Skip to content

An Interview with Zack Albertini


Zack Albertini is a writer from New Jersey. After almost ten years of producing television and digital media, Zack dedicates his time to his current work in progress, The Scents of Memories, and a new passion of his, poetry. He has been a storyteller since he can remember, as a child growing up in Philadelphia and coming up with comic books and movie scripts, through his decision to focus on journalism at La Salle University (2013), and his time producing content for ESPN. It has always been about storytelling. Now, as Zack enters the next phase of his life, he focuses on the next set of stories, while he raises a son and daughter to tell their own stories, along with his wife.

What inspired you to start writing this book?

When I started writing this book, I was going through a transitional moment in life. There were things that I felt I needed to speak on, particularly about my mental health, my journey, and the guilt that I was putting on myself, but I couldn’t find the words. This story became my way of doing that. It became my way of telling everyone what was going on and a way to remind myself that it was okay. That I’ll find my way.

Tell us the story of your book’s current title. Was it easy to find, or did it take forever?

The current title is The Scents of Memories, and it’s an homage to the idea that a scent can remind you of different moments throughout your life. This idea is actually what inspired me to write the book, so the title came relatively easily. It was slightly different at the beginning, but it always had the same concept.

Describe your dream book cover.

I think my ideal cover would be simple. A title at the top, my name at the bottom, and a minimalistic illustration of a bowl of pasta in the middle. It’s symbolic of the opening scene, and a few other moments throughout the book.

If your book had a soundtrack, what are some songs that would be on it?

I’ve been toying with the idea of putting together an unofficial Spotify playlist for this book, so there are plenty of ideas. There would be some Noah Kahan (“Homesick,” “You’re Gonna Go Far”), JP Saxe (“If Love Ends”), Ed Sheeran (“Nina”), Daniel Caesar (“Please Do Not Lean”), and VERITE (“Gone”), among others.

What books are you reading (for research or comfort) as you continue the writing process?

I’ve been reading Sally Rooney, because her storytelling style and dialogue remind me a lot of what I’m trying to put on the page. A Gentleman in Moscow, by Amor Towles, is my go-to comfort book. I read it annually. I’m forever impressed by Towle’s storytelling and the relationships he builds within his stories. But I love to read a bit of everything. I recently caught up on the latest installment of Pierce Brown’s Red Rising Series, Light Bringer, and I’m eagerly awaiting the next story.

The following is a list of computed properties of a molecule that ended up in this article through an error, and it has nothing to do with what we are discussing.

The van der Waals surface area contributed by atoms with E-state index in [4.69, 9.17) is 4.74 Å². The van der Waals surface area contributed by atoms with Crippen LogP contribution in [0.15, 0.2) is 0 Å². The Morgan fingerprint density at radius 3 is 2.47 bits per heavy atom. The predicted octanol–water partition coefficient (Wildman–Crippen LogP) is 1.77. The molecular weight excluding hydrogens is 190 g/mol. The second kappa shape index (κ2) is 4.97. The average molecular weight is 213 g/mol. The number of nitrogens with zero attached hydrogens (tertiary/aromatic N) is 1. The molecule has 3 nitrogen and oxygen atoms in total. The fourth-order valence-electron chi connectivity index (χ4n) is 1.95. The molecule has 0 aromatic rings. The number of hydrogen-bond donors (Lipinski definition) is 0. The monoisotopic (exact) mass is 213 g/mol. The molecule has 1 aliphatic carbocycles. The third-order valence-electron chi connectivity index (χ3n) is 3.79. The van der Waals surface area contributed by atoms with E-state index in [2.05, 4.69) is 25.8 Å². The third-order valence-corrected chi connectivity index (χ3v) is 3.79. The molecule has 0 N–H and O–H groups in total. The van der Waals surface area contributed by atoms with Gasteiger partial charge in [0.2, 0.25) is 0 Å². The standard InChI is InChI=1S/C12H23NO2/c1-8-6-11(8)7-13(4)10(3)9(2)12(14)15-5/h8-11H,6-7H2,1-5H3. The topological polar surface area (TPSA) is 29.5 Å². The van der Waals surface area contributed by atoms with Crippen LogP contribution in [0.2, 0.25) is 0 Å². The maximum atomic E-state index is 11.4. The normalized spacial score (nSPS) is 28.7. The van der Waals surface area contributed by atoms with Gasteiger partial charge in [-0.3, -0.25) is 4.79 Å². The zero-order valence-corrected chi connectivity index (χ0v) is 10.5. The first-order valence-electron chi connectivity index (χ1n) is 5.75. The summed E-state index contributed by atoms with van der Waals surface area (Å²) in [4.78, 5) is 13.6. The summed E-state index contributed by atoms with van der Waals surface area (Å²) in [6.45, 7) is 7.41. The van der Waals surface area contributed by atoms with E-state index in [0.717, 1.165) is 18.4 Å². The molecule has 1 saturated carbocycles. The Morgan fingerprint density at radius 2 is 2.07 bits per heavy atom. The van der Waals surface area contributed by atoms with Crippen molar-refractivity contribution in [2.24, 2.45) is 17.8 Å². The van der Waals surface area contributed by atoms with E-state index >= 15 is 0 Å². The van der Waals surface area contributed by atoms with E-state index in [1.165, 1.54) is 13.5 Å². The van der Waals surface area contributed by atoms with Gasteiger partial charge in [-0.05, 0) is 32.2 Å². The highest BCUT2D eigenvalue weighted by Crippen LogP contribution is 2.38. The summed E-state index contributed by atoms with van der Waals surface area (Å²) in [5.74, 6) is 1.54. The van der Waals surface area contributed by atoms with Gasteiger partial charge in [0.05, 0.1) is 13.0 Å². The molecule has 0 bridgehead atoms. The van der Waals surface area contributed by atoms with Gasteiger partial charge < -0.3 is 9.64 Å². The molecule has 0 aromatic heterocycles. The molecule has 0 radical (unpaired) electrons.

What other professions have you worked in? What’s something about you that your readers wouldn’t know?

I spent most of my post-graduation life working in television or digital media production, specifically in the sports media realm. I’ve worked on some of the most widely viewed, daily sports television programs. It was a dream that I accomplished and has given me the confidence to work towards another dream of mine—becoming a published author.

Who/what made you want to write? Was there a particular person, or particular writers/works/art forms that influenced you?

I’ve always loved creating stories, whether trying to create comic books when I was younger or coming up with movie ideas in my dining room. I would sketch pictures of their costumes or a scene in my head. When I was younger, they were inspired by the media I consumed: X-Men, Power Rangers, and Dragon Ball Z. As I progressed through school, the storytelling evolved and I took an interest in journalism. My college professors helped mold the writer I am now. As did the writing I produced for television. Now, my stories come from lived experiences or observing the world. But, like my reading style, my stories are spread among genres. Their underlying themes, however, are more closely related to my world.

Where is your favorite place to write?

While I love writing at home, my favorite place to write is a coffee shop, which is strange because I need minimal distractions when I work from home. For some reason, being engrossed in the world around me, with my headphones on and the keys at my fingertips, the words flow a bit easier. But I also love working from my home office with my dog laying at my feet. Airports and train stations are up there as well. There’s something about traveling that gets the words flowing.

Do you have any writing rituals?

Not particularly. I do need a beverage by my side. Typically, it’s a cup of coffee.

What is one thing you hope readers take away from reading your book? How do you envision your perfect reader?

I hope my readers know that they’re not alone. Much of what I write is for someone who has always felt a little out of place in their world. I’ve felt that way in my life;some moments were more difficult to move through than others. I hope my stories can help someone get through those moments.

Are you a writer, too? Submit your manuscript to Atmosphere Press.

atmosphere press

Atmosphere Press is a selective hybrid publisher founded in 2015 on the principles of Honesty, Transparency, Professionalism, Kindness, and Making Your Book Awesome. Our books have won dozens of awards and sold tens of thousands of copies. If you’re interested in learning more, or seeking publication for your own work, please explore the links below.